Nov 22, 2019 09:43 AM

CX Daily: Making Reference to ‘State Secrets,’ China Moves to Restrict Vulnerability Disclosures

Photo: VCG
Photo: VCG

Policy /

Making reference to ‘state secrets,’ China moves to restrict vulnerability disclosures

The Ministry of Public Security and the Cyberspace Administration of China (CAC) are seeking public comment on draft regulations that could restrict public vulnerability disclosures, requiring those who seek to expose computer security issues to instead report them to public security bureaus and the country's internet regulator first.

Depending on the scale of the incident, reports must be sent either to the local CAC and the police in a nearby high-level city, or the national CAC and the Ministry of Public Security. In some cases, industry regulators must be notified, and written opinions from the network operator must be obtained. Even after meeting these criteria, a disclosure cannot discuss the data that was stolen, source codes or the creation of computer viruses, tools used to hack or disrupt networks, and various details about any particular network, according to the draft rules.

This marks the first time authorities have sought to limit discussion of Chinese networks’ vulnerability to hacking. Spreading information on cybersecurity threats “must not harm national security and public interest,” the CAC said in its announcement. Disclosures that implicate state secrets and classified networks will be dealt with “according to relevant national regulations,” it said.



A technology company makes products in Shenzhen, Guangdong province, Nov. 3, 2019. Photo: VCG

Economy /

China won’t use census to raise GDP growth: Statistics official

China will not arbitrarily adjust economic data from previous years to make it easier to hit its growth targets, a deputy head of the National Bureau of Statistics (NBS) said Wednesday, seeking to squash speculation that officials will use the results of the latest national economic census to boost flagging GDP.

The publication of some of the results of the fourth national economic census Wednesday triggered speculation that the government might use the survey as an opportunity to make upward revisions to historical GDP figures to help achieve those goals, which were set in 2012. The economy expanded 9.3% in 2011 before a revision after the third economic census boosted it to 9.6%. GDP growth is expected to fall to within a whisker of 6% in 2019.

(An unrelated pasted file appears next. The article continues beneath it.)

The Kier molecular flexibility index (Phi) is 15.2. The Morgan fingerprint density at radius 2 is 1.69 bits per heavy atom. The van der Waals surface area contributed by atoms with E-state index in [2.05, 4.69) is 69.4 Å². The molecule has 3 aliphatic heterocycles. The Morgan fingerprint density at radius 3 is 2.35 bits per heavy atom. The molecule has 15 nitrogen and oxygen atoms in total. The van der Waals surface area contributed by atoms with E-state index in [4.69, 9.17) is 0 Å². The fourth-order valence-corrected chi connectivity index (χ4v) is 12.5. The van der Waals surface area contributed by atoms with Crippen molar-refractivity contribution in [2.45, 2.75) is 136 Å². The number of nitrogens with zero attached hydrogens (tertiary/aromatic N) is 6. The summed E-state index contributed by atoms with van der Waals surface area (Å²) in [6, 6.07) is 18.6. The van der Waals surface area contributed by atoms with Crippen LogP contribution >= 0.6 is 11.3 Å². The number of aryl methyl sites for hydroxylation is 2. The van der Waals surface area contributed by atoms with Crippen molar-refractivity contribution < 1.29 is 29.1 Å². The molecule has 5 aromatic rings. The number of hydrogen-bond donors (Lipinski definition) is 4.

Trade war /

Kissinger says U.S. and China are in the ‘foothills of a Cold War’

Former U.S. Secretary of State Henry Kissinger said the U.S. and China were in the “foothills of a Cold War” and warned that the conflict could be worse than World War I if left to run unconstrained.

“That makes it, in my view, especially important that a period of relative tension be followed by an explicit effort to understand what the political causes are and a commitment by both sides to try to overcome those,” Kissinger told a session of the New Economy Forum. “It is far from being too late for that, because we are still in the foothills of a Cold War.”

Personnel /

New Bank of Jilin chairman inherits host of problems

Bank of Jilin Co. Ltd., a struggling small lender based in China’s northeastern Jilin province, welcomed its new chairman just one day after the province’s anti-graft watchdog announced that its former chairman had been removed from his posts because of an investigation.

Zhang Baoxiang, a former chairman of the bank, stepped down from his posts this month. Jilin’s provincial graft buster said in a Monday statement that Zhang is suspected of “serious violations of (Communist Party) discipline and law” — a euphemism for corruption. Chen Yulong, president of the bank, officially took over as chairman Tuesday on approval of the local banking regulator, the bank announced.

Quick hits /